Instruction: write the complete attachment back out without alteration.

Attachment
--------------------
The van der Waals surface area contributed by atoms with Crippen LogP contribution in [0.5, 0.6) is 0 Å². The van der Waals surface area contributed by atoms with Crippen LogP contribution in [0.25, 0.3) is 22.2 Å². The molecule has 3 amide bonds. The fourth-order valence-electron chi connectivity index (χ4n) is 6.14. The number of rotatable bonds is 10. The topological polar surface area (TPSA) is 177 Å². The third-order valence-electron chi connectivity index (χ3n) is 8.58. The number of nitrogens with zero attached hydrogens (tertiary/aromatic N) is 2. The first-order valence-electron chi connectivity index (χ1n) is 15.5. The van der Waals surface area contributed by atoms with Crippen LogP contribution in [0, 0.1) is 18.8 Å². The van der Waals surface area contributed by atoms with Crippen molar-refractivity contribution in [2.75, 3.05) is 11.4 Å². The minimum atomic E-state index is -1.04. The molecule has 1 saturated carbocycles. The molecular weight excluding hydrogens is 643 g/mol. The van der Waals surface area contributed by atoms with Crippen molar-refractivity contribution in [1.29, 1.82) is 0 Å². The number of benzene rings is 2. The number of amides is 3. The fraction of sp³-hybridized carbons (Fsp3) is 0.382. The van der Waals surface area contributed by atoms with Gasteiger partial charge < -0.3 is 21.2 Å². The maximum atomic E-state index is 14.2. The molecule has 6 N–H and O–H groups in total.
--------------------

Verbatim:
The van der Waals surface area contributed by atoms with Crippen LogP contribution in [0.5, 0.6) is 0 Å². The van der Waals surface area contributed by atoms with Crippen LogP contribution in [0.25, 0.3) is 22.2 Å². The molecule has 3 amide bonds. The fourth-order valence-electron chi connectivity index (χ4n) is 6.14. The number of rotatable bonds is 10. The topological polar surface area (TPSA) is 177 Å². The third-order valence-electron chi connectivity index (χ3n) is 8.58. The number of nitrogens with zero attached hydrogens (tertiary/aromatic N) is 2. The first-order valence-electron chi connectivity index (χ1n) is 15.5. The van der Waals surface area contributed by atoms with Crippen LogP contribution in [0, 0.1) is 18.8 Å². The van der Waals surface area contributed by atoms with Crippen molar-refractivity contribution in [2.75, 3.05) is 11.4 Å². The minimum atomic E-state index is -1.04. The molecule has 1 saturated carbocycles. The molecular weight excluding hydrogens is 643 g/mol. The van der Waals surface area contributed by atoms with Crippen molar-refractivity contribution in [1.29, 1.82) is 0 Å². The number of benzene rings is 2. The number of amides is 3. The fraction of sp³-hybridized carbons (Fsp3) is 0.382. The van der Waals surface area contributed by atoms with Gasteiger partial charge < -0.3 is 21.2 Å². The maximum atomic E-state index is 14.2. The molecule has 6 N–H and O–H groups in total.